Web 2.0 Expo: Jeff Bezos & Tim O'Reilly

by April 16, 2007

Tim O’Reilly's conversation with Jeff Bezos and conference welcome at Web 2.0 Expo explored the ideas behind Web 2.0 and Amazon's Web infrastrucutre services.

Tim O’Reilly

  • Web 2.0 is happening and we are just at the beginning. It’s equivalent to the introduction of VisiCalc during the PC era. There are a few killer apps and we are starting to see a lot of competition emerge.
  • Consolidation & failures will happen but the ideas behind Web 2.0 are bigger then any single company. It’s about figuring out how to leverage the global collective knowledge of all people.
  • The future is not like the past. Early practitioners are often shaped by the imagination of what came before. Example: horseless carriage for cars.
  • The Web is special because it can harness collective intelligence inline any other medium. It also provides new business advantages in the form of data collection.

Jeff Bezos

  • When you start a new business, you want to go as fast as possible from idea to successful product.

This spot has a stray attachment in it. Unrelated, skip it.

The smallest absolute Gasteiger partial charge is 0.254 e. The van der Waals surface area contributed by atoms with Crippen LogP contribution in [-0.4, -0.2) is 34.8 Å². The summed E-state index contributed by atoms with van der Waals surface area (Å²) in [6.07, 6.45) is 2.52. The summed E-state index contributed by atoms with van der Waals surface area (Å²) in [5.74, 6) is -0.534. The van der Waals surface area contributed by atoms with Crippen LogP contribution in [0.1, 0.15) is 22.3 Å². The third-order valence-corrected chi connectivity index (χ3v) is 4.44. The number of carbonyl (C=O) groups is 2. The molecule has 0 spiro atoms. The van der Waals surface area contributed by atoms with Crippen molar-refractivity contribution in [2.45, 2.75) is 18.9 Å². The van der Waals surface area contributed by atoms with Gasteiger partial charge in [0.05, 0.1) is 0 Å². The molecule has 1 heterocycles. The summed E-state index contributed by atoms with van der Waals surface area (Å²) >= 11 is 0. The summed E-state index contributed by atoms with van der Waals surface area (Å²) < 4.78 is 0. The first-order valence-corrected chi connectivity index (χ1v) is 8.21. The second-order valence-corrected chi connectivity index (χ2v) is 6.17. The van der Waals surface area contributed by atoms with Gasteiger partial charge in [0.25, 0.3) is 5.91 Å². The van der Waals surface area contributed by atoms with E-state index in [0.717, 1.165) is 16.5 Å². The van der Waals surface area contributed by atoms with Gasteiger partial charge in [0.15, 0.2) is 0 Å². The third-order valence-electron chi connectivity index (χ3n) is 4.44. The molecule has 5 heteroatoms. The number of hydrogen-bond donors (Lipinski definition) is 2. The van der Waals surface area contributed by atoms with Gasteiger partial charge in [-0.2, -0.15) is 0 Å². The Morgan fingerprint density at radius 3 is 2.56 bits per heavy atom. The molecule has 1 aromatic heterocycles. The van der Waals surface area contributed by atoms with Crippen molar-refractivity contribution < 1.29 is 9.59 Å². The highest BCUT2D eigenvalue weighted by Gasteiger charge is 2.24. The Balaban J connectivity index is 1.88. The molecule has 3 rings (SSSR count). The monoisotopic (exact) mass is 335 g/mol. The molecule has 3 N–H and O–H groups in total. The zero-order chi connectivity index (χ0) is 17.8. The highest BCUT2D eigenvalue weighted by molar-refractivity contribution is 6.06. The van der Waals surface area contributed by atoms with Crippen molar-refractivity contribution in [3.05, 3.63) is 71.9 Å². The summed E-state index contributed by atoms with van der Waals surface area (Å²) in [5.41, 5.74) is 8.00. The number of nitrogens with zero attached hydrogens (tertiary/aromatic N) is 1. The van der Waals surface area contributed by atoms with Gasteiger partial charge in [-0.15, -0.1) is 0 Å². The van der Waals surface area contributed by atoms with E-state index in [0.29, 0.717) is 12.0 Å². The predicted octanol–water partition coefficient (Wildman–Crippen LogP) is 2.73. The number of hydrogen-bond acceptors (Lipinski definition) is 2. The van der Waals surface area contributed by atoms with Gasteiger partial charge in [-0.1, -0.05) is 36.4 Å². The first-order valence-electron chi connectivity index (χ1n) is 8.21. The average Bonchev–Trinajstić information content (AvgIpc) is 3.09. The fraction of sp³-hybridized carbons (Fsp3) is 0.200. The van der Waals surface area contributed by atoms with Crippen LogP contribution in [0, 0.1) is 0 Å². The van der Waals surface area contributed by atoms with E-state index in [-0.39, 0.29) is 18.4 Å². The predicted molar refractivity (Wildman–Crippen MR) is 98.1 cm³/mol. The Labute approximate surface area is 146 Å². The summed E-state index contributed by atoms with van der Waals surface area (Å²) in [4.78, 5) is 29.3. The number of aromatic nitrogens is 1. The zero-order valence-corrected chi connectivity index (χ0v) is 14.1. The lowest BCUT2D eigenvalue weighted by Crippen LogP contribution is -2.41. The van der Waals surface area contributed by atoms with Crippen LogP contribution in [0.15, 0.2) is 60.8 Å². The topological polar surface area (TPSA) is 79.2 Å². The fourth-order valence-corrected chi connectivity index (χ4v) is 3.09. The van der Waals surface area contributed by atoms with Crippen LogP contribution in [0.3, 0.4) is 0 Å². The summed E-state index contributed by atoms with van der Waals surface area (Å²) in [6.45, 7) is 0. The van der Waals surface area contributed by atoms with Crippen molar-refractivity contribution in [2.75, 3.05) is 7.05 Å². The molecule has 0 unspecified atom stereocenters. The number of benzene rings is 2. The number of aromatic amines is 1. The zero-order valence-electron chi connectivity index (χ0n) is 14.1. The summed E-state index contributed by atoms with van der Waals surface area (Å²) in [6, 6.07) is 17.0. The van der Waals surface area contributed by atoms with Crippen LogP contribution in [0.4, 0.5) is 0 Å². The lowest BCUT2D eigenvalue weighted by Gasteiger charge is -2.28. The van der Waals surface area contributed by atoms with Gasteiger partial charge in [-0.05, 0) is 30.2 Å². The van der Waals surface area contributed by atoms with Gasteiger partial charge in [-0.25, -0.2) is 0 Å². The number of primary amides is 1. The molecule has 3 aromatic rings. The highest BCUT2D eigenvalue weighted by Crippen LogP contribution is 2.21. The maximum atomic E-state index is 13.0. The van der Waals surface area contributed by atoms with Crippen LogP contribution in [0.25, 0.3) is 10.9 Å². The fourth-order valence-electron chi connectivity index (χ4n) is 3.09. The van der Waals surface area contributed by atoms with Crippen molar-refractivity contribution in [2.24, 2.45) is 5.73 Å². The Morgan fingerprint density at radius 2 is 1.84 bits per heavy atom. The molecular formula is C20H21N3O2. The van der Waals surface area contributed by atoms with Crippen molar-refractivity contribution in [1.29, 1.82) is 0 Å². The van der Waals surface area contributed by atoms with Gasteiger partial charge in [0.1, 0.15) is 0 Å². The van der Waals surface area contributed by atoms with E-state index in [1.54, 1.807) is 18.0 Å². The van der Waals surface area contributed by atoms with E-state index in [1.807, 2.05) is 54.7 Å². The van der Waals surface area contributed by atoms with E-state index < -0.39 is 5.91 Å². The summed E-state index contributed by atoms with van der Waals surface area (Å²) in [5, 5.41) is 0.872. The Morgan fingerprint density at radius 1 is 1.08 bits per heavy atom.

• Between the idea and what you want is a lot of heavy lifting: server hosting managing bandwidth, moving facilities, contract negotiation, etc.
  • Often you have to loop through that cycle. Those who cycle the loop the fastest are the winners. It’s a high price of admission.
  • For this need, Amazon introduced their infrastructure Web services: SQS, Mechanical Turk, S3, and EC2. They are built to manage the heavy lifting.
  • S3: Storage in the cloud. Accessed through Web service APIs, variable pricing, eliminate fixed costs and fixed burdens. 5 billion objects within the system today. Peak day: 920,847,345 requests; Peak second: 16,607 requests
  • Services orientated architecture: Web-scale architecture needs loosely coupled pieces. If parts get slow, the whole application does not grind to a halt.
  • The key to a loosely coupled architecture is a queue service.
  • Consumer (the services that carry out operations) queue can clone itself. It builds new hardware to increase throughput when the producer (teeing up work) queue gets long. Elastic computing: can increase or decrease based on needs.
  • Amazon: can we package things that we are good at the right way? Leverage the infrastructure powering Amazon and make it a service.
  • Capacity constrained is not good way to run a business. Its better to be demand constrained.
  • Base strategy on what will not change over the next 5-10 years.
  • Physical movement of goods will not change in next ten years. Amazon has fulfillment infrastructure service: pay by the cubic foot. Can control storage & shipping via Web service APIs (virtual warehouse).